Willing to bend the rules for her clients, Elizabeth Sloane (Jessica Chastain) remains one of the most sought-after lobbyists in Washington, D.C. When asked to help oppose a bill that imposes regulations on firearms, she instead joins a scrappy boutique firm that represents the backers of the law. Her defiant stance and determination to win now makes her the target of powerful new enemies who threaten her career and the people she cares about.
I’m a big Jessica Chastain (The Huntsman Winter’s War aside) so I was excited when the first few trailers were released. They mostly featured her character, Elizabeth Sloane, at the forefront, monologuing her way through them. They gave us a glimpse at what was to come as Sloane plays a prominent role. The film was pretty much her then everybody else. Because of that, characters aren’t really character but more than a means to an end.
Sloane is an ambitious Washington D.C. lobbyist who leaves her own firm to join another after a crisis of conscience when she is asked to help counter a bill imposing regulations on firearms. Over the course of her career, Sloane has developed a reputation for her dedication and determination that drive her desire to win at any cost. From that fact, we learn that she is very cold and calculated.
People respect her for what she has accomplished but she is mostly detached from people due to her inability to have any relationships. She always seemed to have a plan and the people around her are resources for her to use whenever it would benefit her. Those people were not always aware of that fact. Of course she didn’t stay that way the whole time and we had moments to see more of a human side. We got to see that human side through a few key relationships with a fellow co-worker named Esme Manucharian (Gugu Mbatha-Raw) and a male prostitute named Forde (Jake Lacy). Based on how she uses people to her benefit, maybe they weren’t exactly the most human moments.
The best part of the film had to be the back and forth between Sloane and her new firm and her former firm who were now working against her to oppose the firearm bill. In order to win, each firm had to court enough Senators on their side to either vote for or against the bill. This was fun to watch seeing that they each knew how the other worked so the process was more of a cat and mouse game where Sloane had to use every ounce of her cunning in order to outsmart them. The story started off with Sloane in the middle of a congressional hearing where she had to answer for her past actions and the bulk of the plot were the events leading up to it. It wouldn’t be much of a spoiler to say that those events are related.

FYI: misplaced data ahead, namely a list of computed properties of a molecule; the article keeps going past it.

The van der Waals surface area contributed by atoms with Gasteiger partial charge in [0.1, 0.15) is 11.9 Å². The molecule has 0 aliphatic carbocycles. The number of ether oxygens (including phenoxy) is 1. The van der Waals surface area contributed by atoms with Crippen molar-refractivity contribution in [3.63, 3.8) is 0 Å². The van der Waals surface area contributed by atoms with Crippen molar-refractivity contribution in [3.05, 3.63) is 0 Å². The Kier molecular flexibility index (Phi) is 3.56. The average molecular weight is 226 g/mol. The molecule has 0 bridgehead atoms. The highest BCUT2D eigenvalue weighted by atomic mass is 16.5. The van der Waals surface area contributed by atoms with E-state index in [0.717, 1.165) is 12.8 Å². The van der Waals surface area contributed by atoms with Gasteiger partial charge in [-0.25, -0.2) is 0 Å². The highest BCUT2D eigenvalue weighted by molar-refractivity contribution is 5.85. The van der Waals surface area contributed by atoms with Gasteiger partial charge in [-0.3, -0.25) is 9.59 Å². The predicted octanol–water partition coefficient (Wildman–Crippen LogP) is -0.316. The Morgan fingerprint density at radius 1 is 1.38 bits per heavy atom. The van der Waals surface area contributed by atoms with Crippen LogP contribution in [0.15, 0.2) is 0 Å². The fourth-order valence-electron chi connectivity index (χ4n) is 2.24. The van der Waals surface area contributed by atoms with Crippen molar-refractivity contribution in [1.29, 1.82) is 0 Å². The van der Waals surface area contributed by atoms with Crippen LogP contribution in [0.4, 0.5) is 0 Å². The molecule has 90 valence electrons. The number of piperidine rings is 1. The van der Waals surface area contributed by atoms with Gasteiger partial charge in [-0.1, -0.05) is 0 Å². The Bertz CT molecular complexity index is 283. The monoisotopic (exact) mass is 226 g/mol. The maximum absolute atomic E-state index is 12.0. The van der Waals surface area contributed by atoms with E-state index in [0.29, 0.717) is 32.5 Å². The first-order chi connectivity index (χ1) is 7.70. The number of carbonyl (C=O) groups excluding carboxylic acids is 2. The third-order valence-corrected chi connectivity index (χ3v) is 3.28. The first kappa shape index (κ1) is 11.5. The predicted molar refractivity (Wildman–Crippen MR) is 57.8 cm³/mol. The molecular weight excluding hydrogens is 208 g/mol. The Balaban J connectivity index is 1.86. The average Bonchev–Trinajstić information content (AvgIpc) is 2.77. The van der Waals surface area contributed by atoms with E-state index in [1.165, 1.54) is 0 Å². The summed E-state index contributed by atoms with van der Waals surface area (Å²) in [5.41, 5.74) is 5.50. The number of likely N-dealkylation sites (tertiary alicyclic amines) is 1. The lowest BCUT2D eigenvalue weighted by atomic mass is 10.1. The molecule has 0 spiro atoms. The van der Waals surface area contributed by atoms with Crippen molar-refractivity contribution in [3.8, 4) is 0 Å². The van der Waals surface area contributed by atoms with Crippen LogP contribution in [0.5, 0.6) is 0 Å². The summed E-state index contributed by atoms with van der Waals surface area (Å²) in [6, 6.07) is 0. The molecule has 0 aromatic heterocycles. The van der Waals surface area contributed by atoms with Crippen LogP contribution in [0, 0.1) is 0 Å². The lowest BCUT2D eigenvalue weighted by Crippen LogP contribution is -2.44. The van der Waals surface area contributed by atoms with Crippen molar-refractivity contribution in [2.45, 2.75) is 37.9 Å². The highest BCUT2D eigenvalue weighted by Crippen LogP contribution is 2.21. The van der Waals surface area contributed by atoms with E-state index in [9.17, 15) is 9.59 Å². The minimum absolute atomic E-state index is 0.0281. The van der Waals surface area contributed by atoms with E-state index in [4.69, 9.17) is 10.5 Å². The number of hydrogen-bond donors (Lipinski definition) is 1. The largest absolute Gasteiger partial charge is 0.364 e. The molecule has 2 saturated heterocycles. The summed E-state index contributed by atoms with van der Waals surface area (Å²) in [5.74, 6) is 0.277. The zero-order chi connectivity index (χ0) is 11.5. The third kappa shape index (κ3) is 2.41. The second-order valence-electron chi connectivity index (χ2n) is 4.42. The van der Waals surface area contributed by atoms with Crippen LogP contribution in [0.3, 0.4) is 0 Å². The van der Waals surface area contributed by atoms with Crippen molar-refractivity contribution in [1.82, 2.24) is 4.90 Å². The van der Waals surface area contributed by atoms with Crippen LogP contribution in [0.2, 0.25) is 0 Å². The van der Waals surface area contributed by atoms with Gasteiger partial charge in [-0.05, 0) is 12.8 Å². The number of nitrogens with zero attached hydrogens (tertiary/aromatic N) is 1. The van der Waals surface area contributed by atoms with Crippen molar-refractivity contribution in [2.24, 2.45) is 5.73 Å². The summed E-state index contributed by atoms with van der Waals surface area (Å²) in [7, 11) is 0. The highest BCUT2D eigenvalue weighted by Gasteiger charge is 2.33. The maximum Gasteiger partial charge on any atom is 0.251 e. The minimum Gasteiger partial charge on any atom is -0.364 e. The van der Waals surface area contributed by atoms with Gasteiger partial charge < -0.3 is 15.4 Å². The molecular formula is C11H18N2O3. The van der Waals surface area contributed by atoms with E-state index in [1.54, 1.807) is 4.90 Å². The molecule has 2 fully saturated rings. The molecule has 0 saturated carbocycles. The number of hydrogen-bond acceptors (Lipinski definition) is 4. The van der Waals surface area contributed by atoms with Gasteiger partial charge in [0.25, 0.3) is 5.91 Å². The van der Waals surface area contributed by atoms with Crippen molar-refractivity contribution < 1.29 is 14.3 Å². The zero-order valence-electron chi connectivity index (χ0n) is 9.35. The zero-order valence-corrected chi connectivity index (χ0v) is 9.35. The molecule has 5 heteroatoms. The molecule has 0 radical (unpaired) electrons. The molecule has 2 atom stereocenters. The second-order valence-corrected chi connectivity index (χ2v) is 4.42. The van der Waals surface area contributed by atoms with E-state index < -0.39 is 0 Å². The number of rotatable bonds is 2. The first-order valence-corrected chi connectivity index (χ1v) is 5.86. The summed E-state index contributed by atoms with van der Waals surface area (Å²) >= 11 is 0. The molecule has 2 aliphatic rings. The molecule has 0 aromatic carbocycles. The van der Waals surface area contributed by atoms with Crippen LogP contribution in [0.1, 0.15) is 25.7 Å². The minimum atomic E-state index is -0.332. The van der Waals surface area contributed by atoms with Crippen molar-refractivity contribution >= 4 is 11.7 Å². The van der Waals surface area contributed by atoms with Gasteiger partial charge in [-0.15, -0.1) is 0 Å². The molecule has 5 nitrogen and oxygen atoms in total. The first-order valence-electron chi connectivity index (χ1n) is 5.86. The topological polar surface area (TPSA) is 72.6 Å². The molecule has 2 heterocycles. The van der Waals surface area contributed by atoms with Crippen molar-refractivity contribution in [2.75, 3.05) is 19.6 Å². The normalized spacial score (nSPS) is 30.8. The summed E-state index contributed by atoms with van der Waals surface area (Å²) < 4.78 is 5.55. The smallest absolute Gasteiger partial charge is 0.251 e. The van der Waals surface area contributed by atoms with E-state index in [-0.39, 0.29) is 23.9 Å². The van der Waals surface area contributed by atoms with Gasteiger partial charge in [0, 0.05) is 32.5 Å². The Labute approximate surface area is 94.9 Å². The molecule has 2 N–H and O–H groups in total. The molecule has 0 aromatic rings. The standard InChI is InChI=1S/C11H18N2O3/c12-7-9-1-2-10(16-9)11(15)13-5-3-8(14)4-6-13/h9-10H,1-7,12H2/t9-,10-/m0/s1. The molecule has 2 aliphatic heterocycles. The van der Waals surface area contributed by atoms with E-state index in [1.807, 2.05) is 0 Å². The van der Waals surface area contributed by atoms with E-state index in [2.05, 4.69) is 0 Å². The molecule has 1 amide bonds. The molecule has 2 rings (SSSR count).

Sloane on paper may appear to be an unlikable character although that was not exactly the case here. Her methods may not always be the most ethical and the way she treats other people may not always be the most appropriate but she is still great to watch. The fact that the other characters let her get away with so much may not be the most plausible but her reputation preceded her and they all understood that. She was likeable in that it was easy to relate to her for wanting to stand up for what was right and fight for what she believed in.
The story may not the best on paper but Chastain definitely elevates it with her presence. The film would not have worked as well as it did if it were anyone other than Chastain in the role. It felt like the film set her up to succeed in a performance that is sure to get some recognition come awards season. Her charisma and Sloane’s personality stole scenes by overwhelming the other characters but that’s not her fault as the script was set up that way. The dialogue came fast and furious so get ready.
Overall, this was a smart and exciting thriller, elevated by the great performance of Jessica Chastain.
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